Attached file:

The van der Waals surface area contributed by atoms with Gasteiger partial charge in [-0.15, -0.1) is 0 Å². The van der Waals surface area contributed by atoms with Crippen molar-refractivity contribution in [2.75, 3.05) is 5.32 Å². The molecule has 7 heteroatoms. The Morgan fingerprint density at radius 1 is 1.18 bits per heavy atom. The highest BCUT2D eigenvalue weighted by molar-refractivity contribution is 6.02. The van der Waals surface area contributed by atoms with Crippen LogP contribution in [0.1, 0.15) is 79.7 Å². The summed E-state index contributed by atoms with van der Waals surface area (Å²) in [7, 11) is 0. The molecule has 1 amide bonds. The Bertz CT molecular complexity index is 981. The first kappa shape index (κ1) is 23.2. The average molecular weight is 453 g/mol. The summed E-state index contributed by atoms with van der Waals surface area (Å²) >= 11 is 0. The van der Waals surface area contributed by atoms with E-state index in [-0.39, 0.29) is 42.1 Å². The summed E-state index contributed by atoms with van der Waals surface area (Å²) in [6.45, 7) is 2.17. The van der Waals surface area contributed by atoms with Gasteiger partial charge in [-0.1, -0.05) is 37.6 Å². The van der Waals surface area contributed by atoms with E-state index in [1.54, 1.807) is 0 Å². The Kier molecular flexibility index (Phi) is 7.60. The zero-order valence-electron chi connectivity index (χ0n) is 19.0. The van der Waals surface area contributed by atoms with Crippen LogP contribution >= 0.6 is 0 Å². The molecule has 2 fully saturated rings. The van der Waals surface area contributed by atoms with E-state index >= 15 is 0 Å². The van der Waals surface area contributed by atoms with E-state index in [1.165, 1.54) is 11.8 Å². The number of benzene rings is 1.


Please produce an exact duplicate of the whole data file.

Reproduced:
The van der Waals surface area contributed by atoms with Gasteiger partial charge in [-0.15, -0.1) is 0 Å². The van der Waals surface area contributed by atoms with Crippen molar-refractivity contribution in [2.75, 3.05) is 5.32 Å². The molecule has 7 heteroatoms. The Morgan fingerprint density at radius 1 is 1.18 bits per heavy atom. The highest BCUT2D eigenvalue weighted by molar-refractivity contribution is 6.02. The van der Waals surface area contributed by atoms with Crippen LogP contribution in [0.1, 0.15) is 79.7 Å². The summed E-state index contributed by atoms with van der Waals surface area (Å²) in [7, 11) is 0. The molecule has 1 amide bonds. The Bertz CT molecular complexity index is 981. The first kappa shape index (κ1) is 23.2. The average molecular weight is 453 g/mol. The summed E-state index contributed by atoms with van der Waals surface area (Å²) >= 11 is 0. The van der Waals surface area contributed by atoms with E-state index in [-0.39, 0.29) is 42.1 Å². The summed E-state index contributed by atoms with van der Waals surface area (Å²) in [6.45, 7) is 2.17. The van der Waals surface area contributed by atoms with Gasteiger partial charge in [-0.1, -0.05) is 37.6 Å². The van der Waals surface area contributed by atoms with E-state index in [1.54, 1.807) is 0 Å². The Kier molecular flexibility index (Phi) is 7.60. The zero-order valence-electron chi connectivity index (χ0n) is 19.0. The van der Waals surface area contributed by atoms with Crippen LogP contribution >= 0.6 is 0 Å². The molecule has 2 fully saturated rings. The van der Waals surface area contributed by atoms with E-state index >= 15 is 0 Å². The van der Waals surface area contributed by atoms with E-state index in [1.165, 1.54) is 11.8 Å². The number of benzene rings is 1.